Electrophysiology technologies have been used to examine retinal function prior to cataract surgery. Visual electrophysiology techniques such as pattern visual evoked potential (PVEP) and flash electroretinogram (ERG) are used in appraising the necessity of cataract surgery and postoperative visual function [4, 5]. PVEP is used to measure the functional integrity of the visual pathways from retina via the optic nerves to the visual cortex. Any abnormality of the optic pathways will affect the PVEP response. Therefore PVEP response is sensitive to lenticular opacity, but it misdiagnosed macular degeneration when patients suffer from cataract [6]. Moreover, individual variations are prevalent with light flash VEP. VA is associated with light focused on the fovea which encompasses approximately 5% of the central retinal area. The full field ERG measures whole retinal function. However, with cataract, central vision is impaired and full field ERG is not sensitive to the small change in the response of the fovea. Fovea function can be evaluated by multifocal electroretinogram (mfERG). mfERG is no longer used as a routine test for cataract patients. There are few studies that correlate PVEP, mfERG, and ERG with preoperative and postoperative VA. Also, there are no publications that relate mfERG and the degree of VA of cataract patients.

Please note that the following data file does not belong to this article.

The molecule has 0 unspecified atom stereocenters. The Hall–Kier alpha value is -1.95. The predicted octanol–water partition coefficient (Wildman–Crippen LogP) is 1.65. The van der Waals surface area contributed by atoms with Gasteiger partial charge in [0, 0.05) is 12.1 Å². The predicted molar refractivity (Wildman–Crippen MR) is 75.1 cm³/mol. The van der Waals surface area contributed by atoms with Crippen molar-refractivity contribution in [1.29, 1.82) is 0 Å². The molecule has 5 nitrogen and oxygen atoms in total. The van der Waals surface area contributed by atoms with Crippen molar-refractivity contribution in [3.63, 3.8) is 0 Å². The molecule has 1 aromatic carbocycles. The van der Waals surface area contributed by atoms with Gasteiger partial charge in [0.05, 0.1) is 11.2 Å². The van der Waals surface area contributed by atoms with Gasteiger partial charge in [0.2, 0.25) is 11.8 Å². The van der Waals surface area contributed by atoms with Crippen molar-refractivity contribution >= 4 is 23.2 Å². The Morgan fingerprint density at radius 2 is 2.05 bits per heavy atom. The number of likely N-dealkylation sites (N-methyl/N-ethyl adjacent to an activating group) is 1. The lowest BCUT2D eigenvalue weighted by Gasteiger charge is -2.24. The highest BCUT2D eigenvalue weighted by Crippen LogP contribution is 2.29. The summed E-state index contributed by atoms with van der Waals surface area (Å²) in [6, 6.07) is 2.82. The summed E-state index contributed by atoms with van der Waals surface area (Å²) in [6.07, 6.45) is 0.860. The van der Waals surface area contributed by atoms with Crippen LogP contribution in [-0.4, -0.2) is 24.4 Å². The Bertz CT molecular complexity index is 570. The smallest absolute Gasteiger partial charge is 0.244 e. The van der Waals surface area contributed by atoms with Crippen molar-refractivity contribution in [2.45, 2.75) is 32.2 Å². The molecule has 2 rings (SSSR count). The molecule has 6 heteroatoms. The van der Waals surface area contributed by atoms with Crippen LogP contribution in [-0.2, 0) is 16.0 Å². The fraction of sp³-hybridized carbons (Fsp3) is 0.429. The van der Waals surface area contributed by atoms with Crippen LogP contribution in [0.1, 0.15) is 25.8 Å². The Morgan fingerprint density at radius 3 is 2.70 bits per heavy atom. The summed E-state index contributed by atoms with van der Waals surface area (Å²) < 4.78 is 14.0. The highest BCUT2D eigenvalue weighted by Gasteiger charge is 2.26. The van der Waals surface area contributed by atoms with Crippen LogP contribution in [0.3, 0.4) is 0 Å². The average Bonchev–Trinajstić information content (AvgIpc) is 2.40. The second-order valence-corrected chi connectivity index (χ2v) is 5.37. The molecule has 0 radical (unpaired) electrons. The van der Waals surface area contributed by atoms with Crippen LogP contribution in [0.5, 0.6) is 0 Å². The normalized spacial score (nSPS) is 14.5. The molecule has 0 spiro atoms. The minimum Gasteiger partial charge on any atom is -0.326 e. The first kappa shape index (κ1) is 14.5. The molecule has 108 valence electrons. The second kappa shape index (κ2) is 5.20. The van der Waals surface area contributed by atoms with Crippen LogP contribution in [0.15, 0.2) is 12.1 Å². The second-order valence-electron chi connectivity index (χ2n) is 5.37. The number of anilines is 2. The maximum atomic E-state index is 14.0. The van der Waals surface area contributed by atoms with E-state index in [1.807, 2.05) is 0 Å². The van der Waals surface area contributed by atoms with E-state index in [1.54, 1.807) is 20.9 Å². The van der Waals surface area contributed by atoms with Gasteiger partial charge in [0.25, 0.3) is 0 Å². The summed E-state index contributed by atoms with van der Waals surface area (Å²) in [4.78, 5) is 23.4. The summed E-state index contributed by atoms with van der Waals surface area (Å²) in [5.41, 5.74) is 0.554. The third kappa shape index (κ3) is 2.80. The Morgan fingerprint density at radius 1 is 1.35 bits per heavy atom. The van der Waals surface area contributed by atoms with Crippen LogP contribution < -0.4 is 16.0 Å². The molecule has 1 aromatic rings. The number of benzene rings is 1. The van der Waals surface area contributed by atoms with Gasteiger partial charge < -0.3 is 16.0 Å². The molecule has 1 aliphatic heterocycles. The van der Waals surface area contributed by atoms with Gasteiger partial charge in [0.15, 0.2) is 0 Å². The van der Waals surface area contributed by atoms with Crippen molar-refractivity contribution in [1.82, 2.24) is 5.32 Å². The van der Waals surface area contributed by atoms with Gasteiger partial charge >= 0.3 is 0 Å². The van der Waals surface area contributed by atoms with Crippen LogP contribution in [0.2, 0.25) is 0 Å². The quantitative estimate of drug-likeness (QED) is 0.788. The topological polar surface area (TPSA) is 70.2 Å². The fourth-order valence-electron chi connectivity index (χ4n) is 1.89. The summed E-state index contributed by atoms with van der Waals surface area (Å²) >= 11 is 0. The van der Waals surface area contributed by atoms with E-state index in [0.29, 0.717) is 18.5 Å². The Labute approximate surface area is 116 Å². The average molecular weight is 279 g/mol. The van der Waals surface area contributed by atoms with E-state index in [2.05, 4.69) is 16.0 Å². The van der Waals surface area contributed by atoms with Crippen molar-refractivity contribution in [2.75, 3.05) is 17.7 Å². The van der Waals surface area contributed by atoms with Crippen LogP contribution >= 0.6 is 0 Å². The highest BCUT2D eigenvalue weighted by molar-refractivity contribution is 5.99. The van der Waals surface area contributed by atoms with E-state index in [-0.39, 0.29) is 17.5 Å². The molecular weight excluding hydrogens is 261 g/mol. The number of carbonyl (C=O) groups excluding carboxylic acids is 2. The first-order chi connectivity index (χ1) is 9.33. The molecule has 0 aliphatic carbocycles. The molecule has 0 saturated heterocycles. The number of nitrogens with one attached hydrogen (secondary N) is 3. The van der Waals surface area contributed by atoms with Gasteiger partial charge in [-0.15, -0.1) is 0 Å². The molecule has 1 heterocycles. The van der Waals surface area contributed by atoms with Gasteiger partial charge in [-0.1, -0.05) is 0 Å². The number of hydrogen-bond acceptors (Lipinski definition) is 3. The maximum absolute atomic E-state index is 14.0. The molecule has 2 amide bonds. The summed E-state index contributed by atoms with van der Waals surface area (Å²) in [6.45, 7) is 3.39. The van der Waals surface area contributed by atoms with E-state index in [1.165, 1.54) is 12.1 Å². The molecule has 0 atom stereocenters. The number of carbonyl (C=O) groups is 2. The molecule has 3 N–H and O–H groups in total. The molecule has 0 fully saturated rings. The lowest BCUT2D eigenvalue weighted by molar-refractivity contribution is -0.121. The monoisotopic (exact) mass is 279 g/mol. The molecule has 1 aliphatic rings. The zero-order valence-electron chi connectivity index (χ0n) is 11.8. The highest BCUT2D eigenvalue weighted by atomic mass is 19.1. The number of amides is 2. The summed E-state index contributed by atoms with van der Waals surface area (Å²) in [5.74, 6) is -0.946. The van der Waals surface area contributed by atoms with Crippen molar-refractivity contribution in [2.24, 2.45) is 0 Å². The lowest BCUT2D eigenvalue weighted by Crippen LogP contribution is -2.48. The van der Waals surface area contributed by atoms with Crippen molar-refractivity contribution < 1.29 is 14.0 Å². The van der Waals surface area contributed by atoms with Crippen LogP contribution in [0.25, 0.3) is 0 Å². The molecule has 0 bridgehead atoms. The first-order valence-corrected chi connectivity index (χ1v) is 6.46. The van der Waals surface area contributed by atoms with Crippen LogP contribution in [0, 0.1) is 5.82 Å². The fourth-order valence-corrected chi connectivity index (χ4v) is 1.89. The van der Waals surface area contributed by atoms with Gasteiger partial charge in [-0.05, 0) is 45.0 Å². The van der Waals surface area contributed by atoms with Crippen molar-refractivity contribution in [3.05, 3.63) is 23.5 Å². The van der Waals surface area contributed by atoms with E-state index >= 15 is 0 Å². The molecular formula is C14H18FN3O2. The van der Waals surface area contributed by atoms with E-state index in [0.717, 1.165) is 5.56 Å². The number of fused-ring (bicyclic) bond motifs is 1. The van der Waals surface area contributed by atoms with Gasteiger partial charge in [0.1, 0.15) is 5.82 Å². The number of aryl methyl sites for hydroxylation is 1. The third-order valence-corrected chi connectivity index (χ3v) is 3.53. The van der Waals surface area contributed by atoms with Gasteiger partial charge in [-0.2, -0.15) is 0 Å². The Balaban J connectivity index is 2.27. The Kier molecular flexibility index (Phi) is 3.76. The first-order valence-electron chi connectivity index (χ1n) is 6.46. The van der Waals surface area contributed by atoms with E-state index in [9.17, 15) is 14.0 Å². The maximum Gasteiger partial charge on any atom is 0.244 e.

Our goal of this study was to examine the response of visual electrophysiology techniques and to compare the correlations with different degree of cataract by VA. In addition, the 95% CIs of the amplitudes of center point mfERG for a range of preoperative VA values were obtained that could be used to evaluate the outcome of surgery. And diagnostic values of ERG and mfERG in patients with cataract are valuable for evaluation of surgical outcome.